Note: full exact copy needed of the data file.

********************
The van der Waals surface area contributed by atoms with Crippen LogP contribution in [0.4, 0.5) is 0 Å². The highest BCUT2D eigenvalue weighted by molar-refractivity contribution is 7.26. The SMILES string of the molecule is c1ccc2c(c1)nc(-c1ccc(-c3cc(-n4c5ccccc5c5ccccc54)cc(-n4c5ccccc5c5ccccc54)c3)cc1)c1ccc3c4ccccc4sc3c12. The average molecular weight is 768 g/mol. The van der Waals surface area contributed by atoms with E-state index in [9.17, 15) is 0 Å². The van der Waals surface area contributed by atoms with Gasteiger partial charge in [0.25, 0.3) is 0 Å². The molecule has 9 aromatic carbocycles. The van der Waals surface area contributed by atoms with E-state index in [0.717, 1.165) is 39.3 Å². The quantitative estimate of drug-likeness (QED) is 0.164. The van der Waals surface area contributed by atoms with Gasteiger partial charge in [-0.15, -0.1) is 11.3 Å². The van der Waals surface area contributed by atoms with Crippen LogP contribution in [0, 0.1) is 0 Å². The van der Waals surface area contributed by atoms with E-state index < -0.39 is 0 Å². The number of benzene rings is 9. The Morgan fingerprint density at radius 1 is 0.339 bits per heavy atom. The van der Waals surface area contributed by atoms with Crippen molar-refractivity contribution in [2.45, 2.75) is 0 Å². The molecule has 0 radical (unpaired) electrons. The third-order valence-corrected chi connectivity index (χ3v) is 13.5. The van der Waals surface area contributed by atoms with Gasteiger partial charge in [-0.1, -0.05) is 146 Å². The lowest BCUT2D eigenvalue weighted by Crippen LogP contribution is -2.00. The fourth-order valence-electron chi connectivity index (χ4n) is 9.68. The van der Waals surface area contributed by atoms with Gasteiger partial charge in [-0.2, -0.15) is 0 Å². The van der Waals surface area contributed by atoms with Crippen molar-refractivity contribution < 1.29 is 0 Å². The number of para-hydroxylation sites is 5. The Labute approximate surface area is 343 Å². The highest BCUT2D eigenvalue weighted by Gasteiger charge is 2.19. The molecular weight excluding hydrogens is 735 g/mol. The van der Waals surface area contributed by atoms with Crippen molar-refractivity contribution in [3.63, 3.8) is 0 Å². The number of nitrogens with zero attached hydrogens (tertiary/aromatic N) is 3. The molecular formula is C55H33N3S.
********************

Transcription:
The van der Waals surface area contributed by atoms with Crippen LogP contribution in [0.4, 0.5) is 0 Å². The highest BCUT2D eigenvalue weighted by molar-refractivity contribution is 7.26. The SMILES string of the molecule is c1ccc2c(c1)nc(-c1ccc(-c3cc(-n4c5ccccc5c5ccccc54)cc(-n4c5ccccc5c5ccccc54)c3)cc1)c1ccc3c4ccccc4sc3c12. The average molecular weight is 768 g/mol. The van der Waals surface area contributed by atoms with E-state index in [9.17, 15) is 0 Å². The van der Waals surface area contributed by atoms with Gasteiger partial charge in [0.25, 0.3) is 0 Å². The molecule has 9 aromatic carbocycles. The van der Waals surface area contributed by atoms with E-state index in [0.717, 1.165) is 39.3 Å². The quantitative estimate of drug-likeness (QED) is 0.164. The van der Waals surface area contributed by atoms with Gasteiger partial charge in [-0.15, -0.1) is 11.3 Å². The van der Waals surface area contributed by atoms with Crippen LogP contribution in [0, 0.1) is 0 Å². The van der Waals surface area contributed by atoms with E-state index < -0.39 is 0 Å². The number of benzene rings is 9. The Morgan fingerprint density at radius 1 is 0.339 bits per heavy atom. The van der Waals surface area contributed by atoms with Crippen molar-refractivity contribution in [2.45, 2.75) is 0 Å². The molecule has 0 radical (unpaired) electrons. The third-order valence-corrected chi connectivity index (χ3v) is 13.5. The van der Waals surface area contributed by atoms with Gasteiger partial charge in [-0.1, -0.05) is 146 Å². The lowest BCUT2D eigenvalue weighted by Crippen LogP contribution is -2.00. The fourth-order valence-electron chi connectivity index (χ4n) is 9.68. The van der Waals surface area contributed by atoms with Gasteiger partial charge in [-0.2, -0.15) is 0 Å². The van der Waals surface area contributed by atoms with Crippen molar-refractivity contribution < 1.29 is 0 Å². The number of para-hydroxylation sites is 5. The Labute approximate surface area is 343 Å². The highest BCUT2D eigenvalue weighted by Gasteiger charge is 2.19. The molecular weight excluding hydrogens is 735 g/mol. The van der Waals surface area contributed by atoms with Crippen molar-refractivity contribution in [3.63, 3.8) is 0 Å². The number of nitrogens with zero attached hydrogens (tertiary/aromatic N) is 3. The molecular formula is C55H33N3S.